USL Championship

Tim Howard movie
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‘Miracle’ producer bringing Tim Howard’s life story to film

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Amazon has won the rights to make a feature film based on the life of USMNT and Everton hero Tim Howard.

The recently-unretired Memphis 901 FC goalkeeper, 41, has an inspiring story that’s already been told by the man himself in the 2014 book “The Keeper.”

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The idea was hatched 15 years ago when producer Mark Ciardi saw an interview with Howard regarding the player’s success at Manchester United and his challenges with Tourette syndrome.

Ciardi was a producer on sports films like “Miracle” and “Secretariat” as well as the recent Ben Affleck movie, “The Way Back.”

From SportsBusinessDaily.com:

Ciardi said Manchester United has been receptive to the idea of participating, and the hope is the crew will be able to film in Old Trafford next May following the conclusion of the Premier League season. Howard will have a limited role in the filmmaking process as a consultant. “It’s been the easiest major project I’ve been involved in because it’s just my life,” Howard said. “And a moment in my life that I remember fondly.”

Howard moved to Man United from the MLS’ NY/NJ Metrostars in 2003 and took the place of legendary backstop Fabien Barthez, winning two FA Cups, a League Cup, and the Community Shield before moving to Everton.

He spent nearly a decade at Goodison Park, most of it as the Toffees’ No. 1 keeper, before heading back to MLS with the Colorado Rapids. Howard has 121 caps for the USMNT and his performance in the extra time loss to Belgium at the 2014 World Cup is considered one of the greatest shows in U.S. Soccer history.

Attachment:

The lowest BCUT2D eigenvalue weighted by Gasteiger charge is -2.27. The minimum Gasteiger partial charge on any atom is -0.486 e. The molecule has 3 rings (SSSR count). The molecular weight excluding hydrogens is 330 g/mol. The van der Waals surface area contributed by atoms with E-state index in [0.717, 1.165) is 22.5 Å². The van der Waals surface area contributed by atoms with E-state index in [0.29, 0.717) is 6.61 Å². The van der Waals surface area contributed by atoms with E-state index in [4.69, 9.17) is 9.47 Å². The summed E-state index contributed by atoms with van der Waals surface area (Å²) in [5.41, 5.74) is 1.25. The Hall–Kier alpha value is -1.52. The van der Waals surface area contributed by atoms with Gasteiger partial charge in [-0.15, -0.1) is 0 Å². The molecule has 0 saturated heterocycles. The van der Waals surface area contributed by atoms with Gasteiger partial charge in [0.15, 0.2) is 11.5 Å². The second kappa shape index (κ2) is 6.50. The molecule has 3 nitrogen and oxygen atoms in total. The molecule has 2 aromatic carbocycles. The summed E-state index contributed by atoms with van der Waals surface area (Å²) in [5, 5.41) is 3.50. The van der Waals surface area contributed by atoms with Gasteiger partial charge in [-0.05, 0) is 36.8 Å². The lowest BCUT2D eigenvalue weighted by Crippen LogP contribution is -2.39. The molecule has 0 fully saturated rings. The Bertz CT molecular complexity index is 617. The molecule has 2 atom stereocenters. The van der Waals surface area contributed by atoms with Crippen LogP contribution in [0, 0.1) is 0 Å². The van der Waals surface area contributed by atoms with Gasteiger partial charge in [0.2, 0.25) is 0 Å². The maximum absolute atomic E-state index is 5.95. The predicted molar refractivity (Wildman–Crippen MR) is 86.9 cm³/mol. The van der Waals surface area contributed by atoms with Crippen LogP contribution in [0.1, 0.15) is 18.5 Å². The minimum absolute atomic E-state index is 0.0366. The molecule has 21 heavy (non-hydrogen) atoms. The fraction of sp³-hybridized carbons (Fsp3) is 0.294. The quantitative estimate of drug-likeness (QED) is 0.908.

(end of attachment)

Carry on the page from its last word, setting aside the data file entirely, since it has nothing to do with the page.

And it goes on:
USL Championship announces provisional July 11 return

USL Championship return
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The USL Championship intends to return to matches with a provisional restart date of July 11, the league announced Thursday.

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The league began its season in March, though three of 35 teams did not play a match while Tacoma and San Diego played two.

There is no indication that the league intends to play at a single location, as MLS reportedly intends with an Orlando restart.

USL Championship sides have been allowed to train in small groups from May 11. USL had previously canceled its League Two season.

Here is the league’s full statement, from USLChampionship.com:

While additional information on competition format, scheduling, broadcast and other important details will be made available in the coming weeks, it’s important to note that the league’s return to play will be conducted in strict alignment with all local and state public health guidelines. USL HQ also remains in regular dialogue with the USL Players Association on all matters concerning player health and wellness protocols and looks forward to continuing those discussions.

To USL supporters across the country, we are grateful for your support throughout this process and look forward to being back in action with you all soon.

 

USL extends suspension of 2 leagues, cancels League Two season

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The United Soccer League announced major changes to all four of its competitions on Thursday, including the cancelation of the League Two season.

The Championship and League One seasons have lengthened their season suspensions over the coronavirus pandemic, with the training moratorium moving to May 15. There is understandably no new target date for the restart of either seasons.

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The silver lining is that the USL says both leagues can complete their seasons in their entirety even with the further delays.

In addition, the USL’s Super Y League will not start on July 1 as planned, but could still play in full.

The League Two cancelation comes almost a month to the day after the National Premier Soccer League, the fellow “fourth-tier” outfit in the U.S. Soccer Pyramid, canceled its summer schedule.

The league said it will help facilitate competition for League Two clubs who wish to compete if it’s safe “during the summer and fall months.”